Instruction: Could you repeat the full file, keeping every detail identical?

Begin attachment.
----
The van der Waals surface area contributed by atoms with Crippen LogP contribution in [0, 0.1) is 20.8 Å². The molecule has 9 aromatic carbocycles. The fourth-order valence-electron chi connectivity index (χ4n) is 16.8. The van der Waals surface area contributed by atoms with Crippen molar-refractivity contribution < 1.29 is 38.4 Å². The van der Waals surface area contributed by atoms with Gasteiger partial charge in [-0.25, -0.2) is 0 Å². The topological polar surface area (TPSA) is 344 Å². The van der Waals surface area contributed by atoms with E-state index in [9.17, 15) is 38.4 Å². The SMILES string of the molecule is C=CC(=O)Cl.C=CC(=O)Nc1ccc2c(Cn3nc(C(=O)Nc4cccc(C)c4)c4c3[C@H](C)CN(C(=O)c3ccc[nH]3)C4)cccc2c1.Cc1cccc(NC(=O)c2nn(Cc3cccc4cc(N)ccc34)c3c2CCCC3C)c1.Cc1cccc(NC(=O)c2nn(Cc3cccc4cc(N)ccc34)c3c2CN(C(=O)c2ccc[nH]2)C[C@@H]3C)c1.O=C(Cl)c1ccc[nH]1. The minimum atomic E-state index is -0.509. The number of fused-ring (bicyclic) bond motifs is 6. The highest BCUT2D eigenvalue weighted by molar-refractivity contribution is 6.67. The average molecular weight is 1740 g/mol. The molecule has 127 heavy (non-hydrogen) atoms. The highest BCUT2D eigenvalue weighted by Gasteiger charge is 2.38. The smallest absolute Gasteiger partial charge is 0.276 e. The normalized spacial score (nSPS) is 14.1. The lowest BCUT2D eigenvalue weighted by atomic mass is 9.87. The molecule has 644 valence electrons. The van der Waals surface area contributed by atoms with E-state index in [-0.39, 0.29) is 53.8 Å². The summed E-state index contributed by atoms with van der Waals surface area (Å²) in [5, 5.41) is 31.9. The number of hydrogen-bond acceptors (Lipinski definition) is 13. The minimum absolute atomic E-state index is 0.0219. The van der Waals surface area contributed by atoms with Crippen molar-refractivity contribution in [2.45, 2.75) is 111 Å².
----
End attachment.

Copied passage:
The van der Waals surface area contributed by atoms with Crippen LogP contribution in [0, 0.1) is 20.8 Å². The molecule has 9 aromatic carbocycles. The fourth-order valence-electron chi connectivity index (χ4n) is 16.8. The van der Waals surface area contributed by atoms with Crippen molar-refractivity contribution < 1.29 is 38.4 Å². The van der Waals surface area contributed by atoms with Gasteiger partial charge in [-0.25, -0.2) is 0 Å². The topological polar surface area (TPSA) is 344 Å². The van der Waals surface area contributed by atoms with E-state index in [9.17, 15) is 38.4 Å². The SMILES string of the molecule is C=CC(=O)Cl.C=CC(=O)Nc1ccc2c(Cn3nc(C(=O)Nc4cccc(C)c4)c4c3[C@H](C)CN(C(=O)c3ccc[nH]3)C4)cccc2c1.Cc1cccc(NC(=O)c2nn(Cc3cccc4cc(N)ccc34)c3c2CCCC3C)c1.Cc1cccc(NC(=O)c2nn(Cc3cccc4cc(N)ccc34)c3c2CN(C(=O)c2ccc[nH]2)C[C@@H]3C)c1.O=C(Cl)c1ccc[nH]1. The minimum atomic E-state index is -0.509. The number of fused-ring (bicyclic) bond motifs is 6. The highest BCUT2D eigenvalue weighted by molar-refractivity contribution is 6.67. The average molecular weight is 1740 g/mol. The molecule has 127 heavy (non-hydrogen) atoms. The highest BCUT2D eigenvalue weighted by Gasteiger charge is 2.38. The smallest absolute Gasteiger partial charge is 0.276 e. The normalized spacial score (nSPS) is 14.1. The lowest BCUT2D eigenvalue weighted by atomic mass is 9.87. The molecule has 644 valence electrons. The van der Waals surface area contributed by atoms with E-state index in [-0.39, 0.29) is 53.8 Å². The summed E-state index contributed by atoms with van der Waals surface area (Å²) in [5, 5.41) is 31.9. The number of hydrogen-bond acceptors (Lipinski definition) is 13. The minimum absolute atomic E-state index is 0.0219. The van der Waals surface area contributed by atoms with Crippen molar-refractivity contribution in [2.45, 2.75) is 111 Å².